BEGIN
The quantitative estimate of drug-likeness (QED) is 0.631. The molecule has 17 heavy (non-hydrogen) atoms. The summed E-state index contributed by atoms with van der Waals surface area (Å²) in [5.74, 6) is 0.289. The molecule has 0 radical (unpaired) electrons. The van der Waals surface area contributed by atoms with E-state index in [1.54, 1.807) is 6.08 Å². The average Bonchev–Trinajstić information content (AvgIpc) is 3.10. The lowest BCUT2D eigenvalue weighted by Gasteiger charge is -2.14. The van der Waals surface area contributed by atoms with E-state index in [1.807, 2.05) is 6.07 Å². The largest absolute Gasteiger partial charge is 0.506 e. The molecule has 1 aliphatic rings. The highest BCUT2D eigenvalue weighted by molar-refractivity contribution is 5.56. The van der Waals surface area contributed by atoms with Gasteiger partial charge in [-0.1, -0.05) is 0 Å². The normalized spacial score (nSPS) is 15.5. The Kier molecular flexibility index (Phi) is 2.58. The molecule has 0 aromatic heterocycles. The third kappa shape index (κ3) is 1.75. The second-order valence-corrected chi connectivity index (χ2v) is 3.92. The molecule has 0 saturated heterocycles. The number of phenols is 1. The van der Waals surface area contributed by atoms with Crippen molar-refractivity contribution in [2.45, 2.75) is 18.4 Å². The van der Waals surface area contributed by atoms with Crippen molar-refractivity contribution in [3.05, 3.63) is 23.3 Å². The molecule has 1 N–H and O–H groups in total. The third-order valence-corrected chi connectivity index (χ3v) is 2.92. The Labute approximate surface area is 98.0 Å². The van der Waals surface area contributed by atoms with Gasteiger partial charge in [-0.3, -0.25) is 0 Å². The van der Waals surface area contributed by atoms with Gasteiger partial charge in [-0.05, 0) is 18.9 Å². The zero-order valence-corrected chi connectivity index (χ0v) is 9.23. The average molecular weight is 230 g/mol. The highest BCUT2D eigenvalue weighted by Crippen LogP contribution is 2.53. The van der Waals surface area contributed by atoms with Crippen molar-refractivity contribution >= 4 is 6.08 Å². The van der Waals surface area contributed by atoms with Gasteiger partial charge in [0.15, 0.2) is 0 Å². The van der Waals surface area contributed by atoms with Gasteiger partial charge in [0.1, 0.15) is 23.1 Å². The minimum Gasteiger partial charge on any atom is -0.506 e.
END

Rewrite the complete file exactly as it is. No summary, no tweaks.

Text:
The quantitative estimate of drug-likeness (QED) is 0.631. The molecule has 17 heavy (non-hydrogen) atoms. The summed E-state index contributed by atoms with van der Waals surface area (Å²) in [5.74, 6) is 0.289. The molecule has 0 radical (unpaired) electrons. The van der Waals surface area contributed by atoms with E-state index in [1.54, 1.807) is 6.08 Å². The average Bonchev–Trinajstić information content (AvgIpc) is 3.10. The lowest BCUT2D eigenvalue weighted by Gasteiger charge is -2.14. The van der Waals surface area contributed by atoms with E-state index in [1.807, 2.05) is 6.07 Å². The largest absolute Gasteiger partial charge is 0.506 e. The molecule has 1 aliphatic rings. The highest BCUT2D eigenvalue weighted by molar-refractivity contribution is 5.56. The van der Waals surface area contributed by atoms with Gasteiger partial charge in [-0.1, -0.05) is 0 Å². The normalized spacial score (nSPS) is 15.5. The Kier molecular flexibility index (Phi) is 2.58. The molecule has 0 aromatic heterocycles. The third kappa shape index (κ3) is 1.75. The second-order valence-corrected chi connectivity index (χ2v) is 3.92. The molecule has 0 saturated heterocycles. The number of phenols is 1. The van der Waals surface area contributed by atoms with Crippen molar-refractivity contribution in [2.45, 2.75) is 18.4 Å². The van der Waals surface area contributed by atoms with Crippen molar-refractivity contribution in [3.05, 3.63) is 23.3 Å². The molecule has 1 N–H and O–H groups in total. The third-order valence-corrected chi connectivity index (χ3v) is 2.92. The Labute approximate surface area is 98.0 Å². The van der Waals surface area contributed by atoms with Gasteiger partial charge in [-0.3, -0.25) is 0 Å². The van der Waals surface area contributed by atoms with Gasteiger partial charge in [-0.05, 0) is 18.9 Å². The zero-order valence-corrected chi connectivity index (χ0v) is 9.23. The average molecular weight is 230 g/mol. The highest BCUT2D eigenvalue weighted by Crippen LogP contribution is 2.53. The van der Waals surface area contributed by atoms with Crippen molar-refractivity contribution >= 4 is 6.08 Å². The van der Waals surface area contributed by atoms with Gasteiger partial charge in [0.15, 0.2) is 0 Å². The van der Waals surface area contributed by atoms with Gasteiger partial charge in [0.1, 0.15) is 23.1 Å². The minimum Gasteiger partial charge on any atom is -0.506 e.